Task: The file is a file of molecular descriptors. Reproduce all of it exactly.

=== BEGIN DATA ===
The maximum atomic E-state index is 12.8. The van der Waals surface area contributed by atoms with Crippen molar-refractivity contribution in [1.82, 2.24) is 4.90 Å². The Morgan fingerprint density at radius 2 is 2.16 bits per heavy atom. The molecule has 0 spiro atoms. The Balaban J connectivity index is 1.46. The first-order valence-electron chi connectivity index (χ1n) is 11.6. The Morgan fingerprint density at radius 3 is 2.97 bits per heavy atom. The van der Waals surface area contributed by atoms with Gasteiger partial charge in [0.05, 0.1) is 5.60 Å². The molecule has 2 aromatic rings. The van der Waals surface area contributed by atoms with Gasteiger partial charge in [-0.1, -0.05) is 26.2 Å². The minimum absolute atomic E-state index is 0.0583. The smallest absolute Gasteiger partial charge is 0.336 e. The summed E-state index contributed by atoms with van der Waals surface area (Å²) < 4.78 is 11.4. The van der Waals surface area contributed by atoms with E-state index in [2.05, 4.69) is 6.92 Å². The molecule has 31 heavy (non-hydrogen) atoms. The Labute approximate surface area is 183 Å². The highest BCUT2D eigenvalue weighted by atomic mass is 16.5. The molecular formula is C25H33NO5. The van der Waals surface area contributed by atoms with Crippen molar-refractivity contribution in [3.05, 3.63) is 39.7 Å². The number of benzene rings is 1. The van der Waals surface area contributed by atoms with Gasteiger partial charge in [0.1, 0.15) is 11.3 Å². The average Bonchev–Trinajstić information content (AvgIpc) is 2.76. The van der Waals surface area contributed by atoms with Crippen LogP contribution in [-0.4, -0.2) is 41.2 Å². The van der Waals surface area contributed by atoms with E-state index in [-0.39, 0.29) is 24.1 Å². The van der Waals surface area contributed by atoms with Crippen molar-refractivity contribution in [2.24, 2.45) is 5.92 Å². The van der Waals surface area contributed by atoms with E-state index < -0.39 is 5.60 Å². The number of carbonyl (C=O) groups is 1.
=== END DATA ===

The maximum atomic E-state index is 12.8. The van der Waals surface area contributed by atoms with Crippen molar-refractivity contribution in [1.82, 2.24) is 4.90 Å². The Morgan fingerprint density at radius 2 is 2.16 bits per heavy atom. The molecule has 0 spiro atoms. The Balaban J connectivity index is 1.46. The first-order valence-electron chi connectivity index (χ1n) is 11.6. The Morgan fingerprint density at radius 3 is 2.97 bits per heavy atom. The van der Waals surface area contributed by atoms with Gasteiger partial charge in [0.05, 0.1) is 5.60 Å². The molecule has 2 aromatic rings. The van der Waals surface area contributed by atoms with Gasteiger partial charge in [-0.1, -0.05) is 26.2 Å². The minimum absolute atomic E-state index is 0.0583. The smallest absolute Gasteiger partial charge is 0.336 e. The summed E-state index contributed by atoms with van der Waals surface area (Å²) < 4.78 is 11.4. The van der Waals surface area contributed by atoms with E-state index in [2.05, 4.69) is 6.92 Å². The molecule has 31 heavy (non-hydrogen) atoms. The Labute approximate surface area is 183 Å². The highest BCUT2D eigenvalue weighted by atomic mass is 16.5. The molecular formula is C25H33NO5. The van der Waals surface area contributed by atoms with Crippen molar-refractivity contribution in [3.05, 3.63) is 39.7 Å². The number of benzene rings is 1. The van der Waals surface area contributed by atoms with Gasteiger partial charge in [0.1, 0.15) is 11.3 Å². The average Bonchev–Trinajstić information content (AvgIpc) is 2.76. The van der Waals surface area contributed by atoms with Crippen LogP contribution in [-0.4, -0.2) is 41.2 Å². The van der Waals surface area contributed by atoms with E-state index in [-0.39, 0.29) is 24.1 Å². The van der Waals surface area contributed by atoms with Crippen molar-refractivity contribution in [2.24, 2.45) is 5.92 Å². The van der Waals surface area contributed by atoms with E-state index < -0.39 is 5.60 Å². The number of carbonyl (C=O) groups is 1.